Palo Alto Networks Patches Actively Exploited Critical Zero-Day Vulnerability in GlobalProtect VPN

Palo Alto Networks has released an urgent patch for a critical zero-day vulnerability in its GlobalProtect VPN product. The flaw, tracked as CVE-2024-3400 (CVSS score of 10/10), resulting from a command injection issue, allows unauthenticated attackers to execute arbitrary code with root privileges. Hotfixes have been released for various versions of PAN-OS software, with additional patches forthcoming. The vulnerability, actively exploited since at least March 26, 2024, enables attackers to deploy the Python-based backdoor "UPSTYLE," facilitating arbitrary command execution and lateral movement across networks. This severe security risk primarily affects configurations with the GlobalProtect gateway or portal, and device telemetry enabled. The exploitation has prompted rapid response actions including the U.S. Cybersecurity and Infrastructure Security Agency (CISA) mandating Federal Civilian Executive Branch (FCEB) agencies to implement the mitigations by no later than April 19, 2024. Palo Alto's updates and advisories highlight the escalating challenges and risks associated with securing VPN products in an era of widespread remote work. CTIX analysts recommend all administrators ensure that they have installed the latest patches and have added the recommended defense-in-depth countermeasures to prevent future exploitation.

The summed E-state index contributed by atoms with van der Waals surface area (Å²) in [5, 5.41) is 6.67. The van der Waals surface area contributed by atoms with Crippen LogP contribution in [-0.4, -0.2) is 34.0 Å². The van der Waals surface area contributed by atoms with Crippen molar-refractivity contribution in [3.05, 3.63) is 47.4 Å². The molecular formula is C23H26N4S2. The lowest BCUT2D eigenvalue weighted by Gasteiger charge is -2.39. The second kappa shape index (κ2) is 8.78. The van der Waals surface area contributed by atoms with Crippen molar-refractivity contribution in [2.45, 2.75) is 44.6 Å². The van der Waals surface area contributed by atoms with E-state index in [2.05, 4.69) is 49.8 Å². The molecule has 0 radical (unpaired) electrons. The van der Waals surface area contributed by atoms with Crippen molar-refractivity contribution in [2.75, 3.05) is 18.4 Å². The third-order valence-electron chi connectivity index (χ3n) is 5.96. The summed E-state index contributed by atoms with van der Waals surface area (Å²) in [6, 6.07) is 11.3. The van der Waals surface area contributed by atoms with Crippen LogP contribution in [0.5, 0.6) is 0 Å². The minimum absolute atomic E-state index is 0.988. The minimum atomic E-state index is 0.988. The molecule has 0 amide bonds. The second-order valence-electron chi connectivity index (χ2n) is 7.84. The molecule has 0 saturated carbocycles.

The semi-weekly Ankura Cyber Threat Investigations and Expert Services (CTIX) FLASH Update is designed to provide timely and relevant cyber intelligence pertaining to current or emerging cyber events. The preceding is a collection of cyber threat intelligence leads assembled over the past few days and typically includes high-level intelligence pertaining to recent threat group/actor activity and newly identified vulnerabilities impacting a wide range of industries and victims. Please feel free to reach out to the CTIX Team ( if additional context is needed.

© Copyright 2023. The views expressed herein are those of the author(s) and not necessarily the views of Ankura Consulting Group, LLC., its management, its subsidiaries, its affiliates, or its other professionals. Ankura is not a law firm and cannot provide legal advice.


report, data & technology, cybersecurity & data privacy, cyber response, data privacy & cyber risk